The molecules were dissolved in dichloromethane at a 1.0% (w/w) concentration and the solutions were placed in 1 mm path length optical glass cells. The measurements were carried out in a relative manner, calibrating all the data against Z-scans carried out on a fused silica plate and taking into account the nonlinear signals obtained on a cell containing pure solvent.84 The tunable excitation was achieved by directing the beam from a Quantronix Integra Ti:Sapphire regenerative amplifier (output wavelength 800 nm, pulse duration 130 fs, repetition rate 1 kHz) into an optical parametric amplifier (OPA, a Quantronix Palitra).

Two-photon excited fluorescence (2PEF) measurements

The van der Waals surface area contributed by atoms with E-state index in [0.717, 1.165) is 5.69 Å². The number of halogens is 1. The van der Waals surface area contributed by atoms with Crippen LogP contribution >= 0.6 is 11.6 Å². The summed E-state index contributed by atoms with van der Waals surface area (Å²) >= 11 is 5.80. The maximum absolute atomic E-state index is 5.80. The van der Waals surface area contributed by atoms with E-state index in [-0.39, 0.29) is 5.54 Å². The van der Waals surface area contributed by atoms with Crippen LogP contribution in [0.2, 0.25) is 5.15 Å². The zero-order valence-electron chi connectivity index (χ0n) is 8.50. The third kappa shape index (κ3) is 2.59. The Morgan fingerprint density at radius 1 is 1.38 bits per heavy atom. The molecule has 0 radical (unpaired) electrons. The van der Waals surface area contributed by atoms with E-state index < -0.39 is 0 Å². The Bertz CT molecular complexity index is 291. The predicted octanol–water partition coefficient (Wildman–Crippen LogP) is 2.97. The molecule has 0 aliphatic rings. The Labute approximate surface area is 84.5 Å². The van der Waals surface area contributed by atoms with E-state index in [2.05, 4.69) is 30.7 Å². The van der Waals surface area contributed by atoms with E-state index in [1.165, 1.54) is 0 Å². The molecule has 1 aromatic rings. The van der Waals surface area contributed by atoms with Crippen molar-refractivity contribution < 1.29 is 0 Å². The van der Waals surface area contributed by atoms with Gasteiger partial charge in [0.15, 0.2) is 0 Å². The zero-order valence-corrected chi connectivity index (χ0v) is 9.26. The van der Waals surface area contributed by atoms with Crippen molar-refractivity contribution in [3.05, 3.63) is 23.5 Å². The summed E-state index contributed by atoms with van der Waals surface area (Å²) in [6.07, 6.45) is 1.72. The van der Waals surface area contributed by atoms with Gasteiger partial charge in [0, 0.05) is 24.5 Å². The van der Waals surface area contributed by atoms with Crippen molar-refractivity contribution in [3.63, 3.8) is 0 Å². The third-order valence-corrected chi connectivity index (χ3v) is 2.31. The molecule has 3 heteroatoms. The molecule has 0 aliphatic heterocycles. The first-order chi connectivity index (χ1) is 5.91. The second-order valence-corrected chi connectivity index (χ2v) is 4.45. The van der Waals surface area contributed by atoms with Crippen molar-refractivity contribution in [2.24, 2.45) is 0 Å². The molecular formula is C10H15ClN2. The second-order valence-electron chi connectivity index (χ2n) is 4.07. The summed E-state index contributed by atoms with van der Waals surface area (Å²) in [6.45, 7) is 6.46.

Dichloromethane (CHROMASOLV®, for HPLC, ≥99.9%), methanol (CHROMASOLV®, for HPLC, ≥99.9), 5-carboxyfluorescein (99% (HPLC)), Rhodamine B and Rhodamine 6G were purchased from Sigma-Aldrich, Denmark. The samples were dissolved in dichloromethane, Rh B and Rh 6G were dissolved in methanol. The fluorescein was dissolved in a CAPS buffer (N-cyclohexyl-3-aminopropanesulfonic acid) pH 11. Concentrations of the samples and references were determined by a dilution series in a spectrophotometer (Perkin Elmer lambda 35) using quartz cuvettes. Single photon fluorescence emission spectra were measured using a spectrofluorometer (ChronosFD from ISS, Champaign, IL USA). The two photon absorption measurements were performed using a custom built multiphoton excitation spectrofluorometer. In short, the excitation source was a Ti:Sa laser (HPeMaiTai DeepSee, Spectra Physics, Mountain View, CA). The laser power was controlled using motorized halfwave plate together with a polarizer. The laser was focused on the sample using a CFI S Plan Fluor ELWD 60× objective (Nikon). The laser power was monitored by a power meter (PM100D with a S142C head, Thorlabs Sweden AB Goteborg, Sweden). The two photon excited emission was collected through the objective and passed through a Multiphoton-Emitter HC 680/SP (AHF analysentechnik AG, Tuebingen, Germany) to a multimode optical fiber (M200L02S-A, Thorlabs Sweden AB Goteborg, Sweden). The emission was then sent to a monochromator (ARC-SP2155, BFi OPTiLAS, Sweden) and the spectra was then imaged by a cooled CCD camera (PIXIS 400B, Princeton Instruments – New Jersey, USA). A motorized XY stage (Nikon) was used as a sample holder. The laser, laser power, camera and XY stage was controlled using ImageJ72 and custom scripts. Calculations of the two photon cross-sections were done using custom Matlab code (MathWorks, Natick, USA). The absolute 2-photon absorption cross sections were calculated using a relative fluorescence intensity technique as described previously.85 Fluorescein in a CAPS buffer, (pH11), Rh 6G and Rh B in methanol were used to reference the system, using as references well characterized spectra.86 The measurements for the two photon cross-sections were carried out at least five times for the different samples with excitation wavelengths from 700 nm to 1020 nm.